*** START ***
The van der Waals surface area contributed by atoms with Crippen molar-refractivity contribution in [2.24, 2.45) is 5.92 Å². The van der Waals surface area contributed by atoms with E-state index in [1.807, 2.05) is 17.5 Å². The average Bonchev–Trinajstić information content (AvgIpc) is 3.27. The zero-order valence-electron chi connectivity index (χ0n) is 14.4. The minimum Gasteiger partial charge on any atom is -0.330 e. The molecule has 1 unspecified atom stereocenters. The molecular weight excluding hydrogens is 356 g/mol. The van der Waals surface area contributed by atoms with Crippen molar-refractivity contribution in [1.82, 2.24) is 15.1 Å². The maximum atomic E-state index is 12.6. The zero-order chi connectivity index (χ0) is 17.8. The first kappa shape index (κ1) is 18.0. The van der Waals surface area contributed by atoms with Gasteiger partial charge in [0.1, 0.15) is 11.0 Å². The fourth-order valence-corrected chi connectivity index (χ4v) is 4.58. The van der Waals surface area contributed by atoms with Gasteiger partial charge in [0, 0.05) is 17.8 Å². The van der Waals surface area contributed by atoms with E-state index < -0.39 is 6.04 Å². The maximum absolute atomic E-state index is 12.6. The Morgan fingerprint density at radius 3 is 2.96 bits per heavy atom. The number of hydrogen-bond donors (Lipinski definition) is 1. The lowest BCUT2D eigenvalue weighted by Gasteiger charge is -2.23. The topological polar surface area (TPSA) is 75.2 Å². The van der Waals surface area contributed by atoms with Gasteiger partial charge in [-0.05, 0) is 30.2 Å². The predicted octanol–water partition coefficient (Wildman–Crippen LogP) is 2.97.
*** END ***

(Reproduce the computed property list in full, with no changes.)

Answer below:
The van der Waals surface area contributed by atoms with Crippen molar-refractivity contribution in [2.24, 2.45) is 5.92 Å². The van der Waals surface area contributed by atoms with E-state index in [1.807, 2.05) is 17.5 Å². The average Bonchev–Trinajstić information content (AvgIpc) is 3.27. The zero-order valence-electron chi connectivity index (χ0n) is 14.4. The minimum Gasteiger partial charge on any atom is -0.330 e. The molecule has 1 unspecified atom stereocenters. The molecular weight excluding hydrogens is 356 g/mol. The van der Waals surface area contributed by atoms with Crippen molar-refractivity contribution in [1.82, 2.24) is 15.1 Å². The maximum atomic E-state index is 12.6. The zero-order chi connectivity index (χ0) is 17.8. The first kappa shape index (κ1) is 18.0. The van der Waals surface area contributed by atoms with Gasteiger partial charge in [0.1, 0.15) is 11.0 Å². The fourth-order valence-corrected chi connectivity index (χ4v) is 4.58. The van der Waals surface area contributed by atoms with Gasteiger partial charge in [0, 0.05) is 17.8 Å². The van der Waals surface area contributed by atoms with E-state index < -0.39 is 6.04 Å². The maximum absolute atomic E-state index is 12.6. The Morgan fingerprint density at radius 3 is 2.96 bits per heavy atom. The number of hydrogen-bond donors (Lipinski definition) is 1. The lowest BCUT2D eigenvalue weighted by Gasteiger charge is -2.23. The topological polar surface area (TPSA) is 75.2 Å². The van der Waals surface area contributed by atoms with Gasteiger partial charge in [-0.05, 0) is 30.2 Å². The predicted octanol–water partition coefficient (Wildman–Crippen LogP) is 2.97.